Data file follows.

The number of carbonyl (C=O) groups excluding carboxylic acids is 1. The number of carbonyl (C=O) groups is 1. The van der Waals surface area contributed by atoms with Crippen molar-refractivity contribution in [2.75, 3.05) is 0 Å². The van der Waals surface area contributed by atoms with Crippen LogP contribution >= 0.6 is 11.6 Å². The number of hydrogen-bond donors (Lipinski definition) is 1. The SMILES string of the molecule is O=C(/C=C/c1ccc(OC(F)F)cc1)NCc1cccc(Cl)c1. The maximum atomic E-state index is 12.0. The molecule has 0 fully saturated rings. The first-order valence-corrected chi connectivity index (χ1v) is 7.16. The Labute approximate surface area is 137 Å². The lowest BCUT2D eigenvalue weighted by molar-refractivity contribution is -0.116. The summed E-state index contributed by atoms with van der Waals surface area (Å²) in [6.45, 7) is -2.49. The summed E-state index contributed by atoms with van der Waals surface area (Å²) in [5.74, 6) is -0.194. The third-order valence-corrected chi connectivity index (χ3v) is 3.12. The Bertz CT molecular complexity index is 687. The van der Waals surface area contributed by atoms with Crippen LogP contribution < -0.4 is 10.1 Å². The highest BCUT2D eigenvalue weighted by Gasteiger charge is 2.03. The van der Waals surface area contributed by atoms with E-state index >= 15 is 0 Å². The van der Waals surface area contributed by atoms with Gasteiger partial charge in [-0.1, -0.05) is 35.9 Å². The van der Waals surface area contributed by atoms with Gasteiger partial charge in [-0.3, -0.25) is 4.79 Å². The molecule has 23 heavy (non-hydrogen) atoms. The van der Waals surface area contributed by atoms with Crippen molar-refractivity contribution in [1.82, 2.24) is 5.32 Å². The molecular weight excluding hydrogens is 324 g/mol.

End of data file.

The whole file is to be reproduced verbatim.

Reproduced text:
The number of carbonyl (C=O) groups excluding carboxylic acids is 1. The number of carbonyl (C=O) groups is 1. The van der Waals surface area contributed by atoms with Crippen molar-refractivity contribution in [2.75, 3.05) is 0 Å². The van der Waals surface area contributed by atoms with Crippen LogP contribution >= 0.6 is 11.6 Å². The number of hydrogen-bond donors (Lipinski definition) is 1. The SMILES string of the molecule is O=C(/C=C/c1ccc(OC(F)F)cc1)NCc1cccc(Cl)c1. The maximum atomic E-state index is 12.0. The molecule has 0 fully saturated rings. The first-order valence-corrected chi connectivity index (χ1v) is 7.16. The Labute approximate surface area is 137 Å². The lowest BCUT2D eigenvalue weighted by molar-refractivity contribution is -0.116. The summed E-state index contributed by atoms with van der Waals surface area (Å²) in [6.45, 7) is -2.49. The summed E-state index contributed by atoms with van der Waals surface area (Å²) in [5.74, 6) is -0.194. The third-order valence-corrected chi connectivity index (χ3v) is 3.12. The Bertz CT molecular complexity index is 687. The van der Waals surface area contributed by atoms with Crippen LogP contribution < -0.4 is 10.1 Å². The highest BCUT2D eigenvalue weighted by Gasteiger charge is 2.03. The van der Waals surface area contributed by atoms with E-state index >= 15 is 0 Å². The van der Waals surface area contributed by atoms with Gasteiger partial charge in [-0.1, -0.05) is 35.9 Å². The van der Waals surface area contributed by atoms with Gasteiger partial charge in [-0.3, -0.25) is 4.79 Å². The molecule has 23 heavy (non-hydrogen) atoms. The van der Waals surface area contributed by atoms with Crippen molar-refractivity contribution in [1.82, 2.24) is 5.32 Å². The molecular weight excluding hydrogens is 324 g/mol.